Pop culture obsessives writing for the pop culture obsessed.
Pop culture obsessives writing for the pop culture obsessed.

Ben Wheatley’s demystified Rebecca is a pale imitation of the Hitchcock classic

Kristin Scott Thomas (standing) and Lily James in Rebecca
Kristin Scott Thomas (standing) and Lily James in Rebecca
Photo: Netflix

Note: The writer of this review watched Rebecca from home on a digital screener. Before making the decision to see it—or any other film—in a movie theater, please consider the health risks involved. Here’s an interview on the matter with scientific experts.

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The dreamlike qualities of Daphne du Maurier’s 1930s bestseller Rebecca and its celebrated Alfred Hitchcock film adaptation are obvious even in a basic description of the premise. A nameless young woman meets an older, recently widowed aristocrat while working as a lady’s companion in Monte Carlo. After two weeks of romance, he marries her, and brings her to his estate, Manderley, where an entire wing has been preserved in the memory of his first wife, Rebecca. From the beginning, we know that Manderley is no more; it’s a ruin that is haunting the heroine as she starts to tell the story.

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There’s an eventual twist (several, actually) that turns this perfectly distilled gothic fairy tale into a more conventional piece of early-20th-century suspense, with incriminating notes, doctors, and blackmail. But the arc remains one of lost innocence, beginning in romantic fantasy and ending deep into its era’s fondness for Freud. Hitchcock turned this into his first major work on the subject of morbid obsession (and the only one of his films to win an Oscar for Best Picture). Now, the English director Ben Wheatley has liberated it from those pesky ambiguities and turned it into an inane, leaden drama.

This Rebecca is billed as a new adaptation of the novel, but since the Hitchcock version is largely faithful to du Maurier, much of it plays like a scene-for-scene remake, with tweaks and additions to account for today’s apparently less adventurous tastes in old dark house stories. The first obvious change is that the unworldly and unnamed protagonist (Lily James) and the widowed Maxim de Winter (Armie Hammer) are now basically the same age (though Hammer is actually older than Laurence Olivier was when he played the role in the Hitchcock version).

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Their courtship unfolds more or less as before. They meet at a hotel while she is traveling with her employer, the unbearable grand dame Mrs. Van Hopper (Ann Dowd). Lunch in the hotel restaurant soon turns to daily sightseeing trips in Maxim’s Bentley. Although his wife has been dead for less than a year, Maxim proposes, and after an offscreen honeymoon, brings his new bride to Manderley. There, she soon encounters the story’s famous villain, the manipulative head housekeeper, Mrs. Danvers (an icy Kristin Scott Thomas), who remains loyal to the previous mistress of the house.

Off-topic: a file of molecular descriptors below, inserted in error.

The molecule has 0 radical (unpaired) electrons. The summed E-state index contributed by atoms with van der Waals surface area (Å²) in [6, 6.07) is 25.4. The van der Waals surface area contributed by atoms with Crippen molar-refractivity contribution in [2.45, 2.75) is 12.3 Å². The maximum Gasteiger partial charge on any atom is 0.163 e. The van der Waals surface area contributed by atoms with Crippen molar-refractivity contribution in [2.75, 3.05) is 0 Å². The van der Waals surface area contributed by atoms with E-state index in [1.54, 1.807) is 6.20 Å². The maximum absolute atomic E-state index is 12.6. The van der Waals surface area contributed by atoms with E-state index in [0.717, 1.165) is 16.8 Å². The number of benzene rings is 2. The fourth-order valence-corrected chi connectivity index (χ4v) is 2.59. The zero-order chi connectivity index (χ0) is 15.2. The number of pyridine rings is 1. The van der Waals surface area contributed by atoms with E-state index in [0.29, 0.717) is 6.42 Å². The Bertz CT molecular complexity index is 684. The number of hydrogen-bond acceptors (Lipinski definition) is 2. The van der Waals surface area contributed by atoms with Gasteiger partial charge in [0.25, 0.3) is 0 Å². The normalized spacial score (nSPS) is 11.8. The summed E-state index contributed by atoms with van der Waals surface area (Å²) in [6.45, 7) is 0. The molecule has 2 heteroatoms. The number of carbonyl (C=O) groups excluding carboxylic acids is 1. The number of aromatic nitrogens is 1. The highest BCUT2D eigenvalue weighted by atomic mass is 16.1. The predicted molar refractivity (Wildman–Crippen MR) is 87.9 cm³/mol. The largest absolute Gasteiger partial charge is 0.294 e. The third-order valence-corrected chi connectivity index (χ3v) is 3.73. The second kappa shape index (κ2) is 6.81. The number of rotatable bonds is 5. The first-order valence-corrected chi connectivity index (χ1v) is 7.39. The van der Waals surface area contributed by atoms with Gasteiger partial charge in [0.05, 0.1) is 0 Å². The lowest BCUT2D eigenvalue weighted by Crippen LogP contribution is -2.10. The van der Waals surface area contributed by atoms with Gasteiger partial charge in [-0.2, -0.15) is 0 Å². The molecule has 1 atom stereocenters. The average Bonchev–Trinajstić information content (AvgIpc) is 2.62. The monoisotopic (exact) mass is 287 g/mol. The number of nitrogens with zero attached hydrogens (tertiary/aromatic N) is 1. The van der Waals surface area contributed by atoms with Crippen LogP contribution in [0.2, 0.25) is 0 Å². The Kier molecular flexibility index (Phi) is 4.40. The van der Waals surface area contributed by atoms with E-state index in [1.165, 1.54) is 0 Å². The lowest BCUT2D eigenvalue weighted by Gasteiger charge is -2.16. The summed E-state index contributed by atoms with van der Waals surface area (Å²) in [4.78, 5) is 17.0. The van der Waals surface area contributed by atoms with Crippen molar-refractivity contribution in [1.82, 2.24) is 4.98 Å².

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Reminders of the beautiful and refined Rebecca seem to follow the second Mrs. de Winter (the only name ever given to the protagonist). In an effort to distinguish itself from previous versions—which include the Hitchcock film, two TV miniseries, and du Maurier’s own stage adaptation—this Rebecca has dressed its characters in the height of mid-1930s fashion; the formerly cobwebby untouched west wing of Manderley is now spotlessly clean and Art Deco. At one point, the heroine watches Maxim sleepwalk through its doors. The subtexts are now literal, which means that there aren’t any subtexts at all.

Rebecca
Rebecca
Photo: Netflix
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Nonetheless, the basic structure of the story is intact; some of its uncanniness even manages to survive Wheatley’s confused, unfocused direction. The filmmaker (who’s better known for the grotesque likes of Kill List, Free Fire, and A Field In England) can’t seem to decide whether he’s making an anonymous, corny prestige flick or simultaneously remaking both The Wicker Man and The Bitter Tears Of Petra Von Kant. While his archly stylized mirror staging of the main character’s interactions with Mrs. Danvers and random inclusion of songs by the jazzy late ’60s and early ’70s folk-rock band Pentangle occasionally puncture the decorum, the only truly surprising thing about Rebecca is how tame it is, even when compared to an adaptation that had to change a major plot point to abide by the Production Code.

The screenplay (by Jane Goldman, Anna Waterhouse, and Joe Shrapnel) goes to some lengths to neuter the psychosexual complexes of the characters, and given that these complexes are most of the story, the film inevitably descends into incoherence once the question of what really happened to Rebecca is stated out loud. While Scott Thomas, Dowd, and Sam Riley (as Rebecca’s shady cousin, Jack Favell) get fun one-note roles, James and Hammer are largely tasked with looking unhappy in handsome clothes. Anyone who manages to invest in these characters will be rewarded with an egregious happy ending that has been tacked on the fiery conclusion—which, like everything else, has been wrung through the de-ambiguifier. Manderley is in part a state of mind. In this Rebecca, that state is exasperating boredom.

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